“I understand there is going to be a lot of discussion on the Republican primary race given there are four to five people in the race and more coming,” Frisch emailed. “As I have said many times, I am not focused on Team Red or Team Blue, but Team CD3, and will continue to drive around the district further connecting with the people and businesses in this district that are still seeking a representative that is taking the job and issues seriously.”

Asked about the arrival of Hanks, who saw national Democratic spending in his primary with O’Dea in an attempt to bolster the more right-wing candidate, and specifically Andrews pushing for greater GOP unity, Frisch said he’s staying focused on the issues.

“So, with the assumed growing internal quarreling elsewhere in the CD3 race, I will remain focused as ever on Colorado water, Colorado jobs, and Colorado energy,” Frisch wrote after detailing his recent travels across CD3. “I share the frustration that many people have — regardless of political affiliation — of the lack of focus on what we are all dealing with on a daily basis in rural Colorado and the disconnected politicians in D.C. on both sides of the aisle.”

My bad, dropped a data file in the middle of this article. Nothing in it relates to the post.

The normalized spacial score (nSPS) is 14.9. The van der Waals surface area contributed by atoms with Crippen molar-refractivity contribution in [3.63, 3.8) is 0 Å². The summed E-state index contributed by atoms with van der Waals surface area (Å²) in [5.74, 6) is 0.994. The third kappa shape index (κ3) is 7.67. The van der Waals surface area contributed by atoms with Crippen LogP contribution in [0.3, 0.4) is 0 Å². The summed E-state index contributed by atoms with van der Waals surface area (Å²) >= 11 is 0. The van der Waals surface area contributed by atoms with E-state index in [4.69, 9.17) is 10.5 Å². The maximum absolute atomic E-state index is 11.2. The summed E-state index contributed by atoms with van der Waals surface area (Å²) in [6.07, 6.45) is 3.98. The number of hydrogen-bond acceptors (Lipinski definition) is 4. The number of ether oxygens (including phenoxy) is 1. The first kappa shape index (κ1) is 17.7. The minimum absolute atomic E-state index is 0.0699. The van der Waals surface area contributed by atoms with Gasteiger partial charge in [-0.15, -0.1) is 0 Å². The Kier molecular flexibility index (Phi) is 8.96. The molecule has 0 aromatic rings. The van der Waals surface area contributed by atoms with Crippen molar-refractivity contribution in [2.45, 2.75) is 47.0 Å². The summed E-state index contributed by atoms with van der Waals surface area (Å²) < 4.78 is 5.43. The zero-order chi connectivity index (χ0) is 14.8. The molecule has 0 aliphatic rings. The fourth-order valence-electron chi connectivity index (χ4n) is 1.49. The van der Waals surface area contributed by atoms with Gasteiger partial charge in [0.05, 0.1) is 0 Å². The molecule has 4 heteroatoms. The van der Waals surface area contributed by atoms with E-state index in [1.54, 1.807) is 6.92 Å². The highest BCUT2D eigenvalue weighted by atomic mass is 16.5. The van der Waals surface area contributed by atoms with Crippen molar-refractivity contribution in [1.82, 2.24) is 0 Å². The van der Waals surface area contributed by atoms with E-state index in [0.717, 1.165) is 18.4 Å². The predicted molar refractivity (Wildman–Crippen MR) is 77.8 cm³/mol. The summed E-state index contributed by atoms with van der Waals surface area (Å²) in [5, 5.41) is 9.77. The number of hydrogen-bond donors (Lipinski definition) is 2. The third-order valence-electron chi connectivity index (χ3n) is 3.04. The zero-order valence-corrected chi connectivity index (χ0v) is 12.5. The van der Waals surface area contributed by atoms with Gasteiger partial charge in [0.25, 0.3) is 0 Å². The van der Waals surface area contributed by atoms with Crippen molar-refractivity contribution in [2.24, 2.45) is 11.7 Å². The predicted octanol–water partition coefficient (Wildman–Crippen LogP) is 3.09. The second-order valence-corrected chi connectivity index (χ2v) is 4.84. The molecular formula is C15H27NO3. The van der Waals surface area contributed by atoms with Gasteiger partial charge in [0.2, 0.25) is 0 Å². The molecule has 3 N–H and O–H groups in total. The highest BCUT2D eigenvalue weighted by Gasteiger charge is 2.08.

Given the six-point Trump lean in CD3 in 2020 and despite Biden’s overall victory in Colorado by more than 13 points, Hanks made it clear he’s all in on the twice-impeached, four-times-indicted ex-president who still refuses to acknowledge he lost to Biden by more than 7 million votes nationwide in 2020. Trump faces state and federal felony charges for his push to overturn the free and fair – and fully legally vetted – 2020 presidential election of Biden.